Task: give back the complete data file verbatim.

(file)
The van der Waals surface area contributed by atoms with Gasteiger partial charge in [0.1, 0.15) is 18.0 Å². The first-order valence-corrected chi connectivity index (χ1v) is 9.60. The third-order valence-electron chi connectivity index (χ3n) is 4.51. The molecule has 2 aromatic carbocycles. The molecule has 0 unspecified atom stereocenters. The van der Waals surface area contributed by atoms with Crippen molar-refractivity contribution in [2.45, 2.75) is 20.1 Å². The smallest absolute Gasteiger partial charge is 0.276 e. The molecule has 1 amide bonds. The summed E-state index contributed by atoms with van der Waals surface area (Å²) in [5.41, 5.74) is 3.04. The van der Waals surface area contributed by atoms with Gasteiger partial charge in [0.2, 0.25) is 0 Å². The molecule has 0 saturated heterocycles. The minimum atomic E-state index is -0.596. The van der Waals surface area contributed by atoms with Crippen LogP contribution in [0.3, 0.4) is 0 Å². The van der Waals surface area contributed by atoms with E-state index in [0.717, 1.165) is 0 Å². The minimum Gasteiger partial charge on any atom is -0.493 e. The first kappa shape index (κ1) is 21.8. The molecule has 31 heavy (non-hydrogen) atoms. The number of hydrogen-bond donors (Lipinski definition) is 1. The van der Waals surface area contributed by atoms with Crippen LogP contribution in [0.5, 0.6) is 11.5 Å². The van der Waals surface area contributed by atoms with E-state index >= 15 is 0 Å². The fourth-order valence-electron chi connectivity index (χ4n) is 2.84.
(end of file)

The van der Waals surface area contributed by atoms with Gasteiger partial charge in [0.1, 0.15) is 18.0 Å². The first-order valence-corrected chi connectivity index (χ1v) is 9.60. The third-order valence-electron chi connectivity index (χ3n) is 4.51. The molecule has 2 aromatic carbocycles. The molecule has 0 unspecified atom stereocenters. The van der Waals surface area contributed by atoms with Crippen molar-refractivity contribution in [2.45, 2.75) is 20.1 Å². The smallest absolute Gasteiger partial charge is 0.276 e. The molecule has 1 amide bonds. The summed E-state index contributed by atoms with van der Waals surface area (Å²) in [5.41, 5.74) is 3.04. The van der Waals surface area contributed by atoms with Gasteiger partial charge in [0.2, 0.25) is 0 Å². The molecule has 0 saturated heterocycles. The minimum atomic E-state index is -0.596. The van der Waals surface area contributed by atoms with Crippen LogP contribution in [0.3, 0.4) is 0 Å². The van der Waals surface area contributed by atoms with E-state index in [0.717, 1.165) is 0 Å². The minimum Gasteiger partial charge on any atom is -0.493 e. The first kappa shape index (κ1) is 21.8. The molecule has 31 heavy (non-hydrogen) atoms. The number of hydrogen-bond donors (Lipinski definition) is 1. The van der Waals surface area contributed by atoms with Crippen LogP contribution in [0.5, 0.6) is 11.5 Å². The van der Waals surface area contributed by atoms with E-state index >= 15 is 0 Å². The fourth-order valence-electron chi connectivity index (χ4n) is 2.84.